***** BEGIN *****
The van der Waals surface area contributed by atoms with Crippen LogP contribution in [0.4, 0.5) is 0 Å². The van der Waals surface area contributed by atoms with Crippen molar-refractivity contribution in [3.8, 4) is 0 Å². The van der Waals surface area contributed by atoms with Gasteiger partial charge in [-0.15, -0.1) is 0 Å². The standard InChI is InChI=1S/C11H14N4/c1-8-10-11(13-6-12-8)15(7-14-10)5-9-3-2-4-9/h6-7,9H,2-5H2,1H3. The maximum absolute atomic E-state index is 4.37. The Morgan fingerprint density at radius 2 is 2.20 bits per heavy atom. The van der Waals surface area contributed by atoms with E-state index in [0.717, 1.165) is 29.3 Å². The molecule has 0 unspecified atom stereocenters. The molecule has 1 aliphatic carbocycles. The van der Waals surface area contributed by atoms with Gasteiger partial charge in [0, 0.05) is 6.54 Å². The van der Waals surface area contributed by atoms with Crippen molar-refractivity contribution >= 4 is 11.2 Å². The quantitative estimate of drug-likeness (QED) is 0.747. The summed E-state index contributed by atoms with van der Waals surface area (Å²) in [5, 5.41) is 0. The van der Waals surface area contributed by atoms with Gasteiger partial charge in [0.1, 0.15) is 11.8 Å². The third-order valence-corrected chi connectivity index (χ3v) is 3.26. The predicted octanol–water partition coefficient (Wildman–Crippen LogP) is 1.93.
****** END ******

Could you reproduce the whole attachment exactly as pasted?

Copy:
The van der Waals surface area contributed by atoms with Crippen LogP contribution in [0.4, 0.5) is 0 Å². The van der Waals surface area contributed by atoms with Crippen molar-refractivity contribution in [3.8, 4) is 0 Å². The van der Waals surface area contributed by atoms with Gasteiger partial charge in [-0.15, -0.1) is 0 Å². The standard InChI is InChI=1S/C11H14N4/c1-8-10-11(13-6-12-8)15(7-14-10)5-9-3-2-4-9/h6-7,9H,2-5H2,1H3. The maximum absolute atomic E-state index is 4.37. The Morgan fingerprint density at radius 2 is 2.20 bits per heavy atom. The van der Waals surface area contributed by atoms with E-state index in [0.717, 1.165) is 29.3 Å². The molecule has 0 unspecified atom stereocenters. The molecule has 1 aliphatic carbocycles. The van der Waals surface area contributed by atoms with Gasteiger partial charge in [0, 0.05) is 6.54 Å². The van der Waals surface area contributed by atoms with Crippen molar-refractivity contribution >= 4 is 11.2 Å². The quantitative estimate of drug-likeness (QED) is 0.747. The summed E-state index contributed by atoms with van der Waals surface area (Å²) in [5, 5.41) is 0. The van der Waals surface area contributed by atoms with Gasteiger partial charge in [0.1, 0.15) is 11.8 Å². The third-order valence-corrected chi connectivity index (χ3v) is 3.26. The predicted octanol–water partition coefficient (Wildman–Crippen LogP) is 1.93.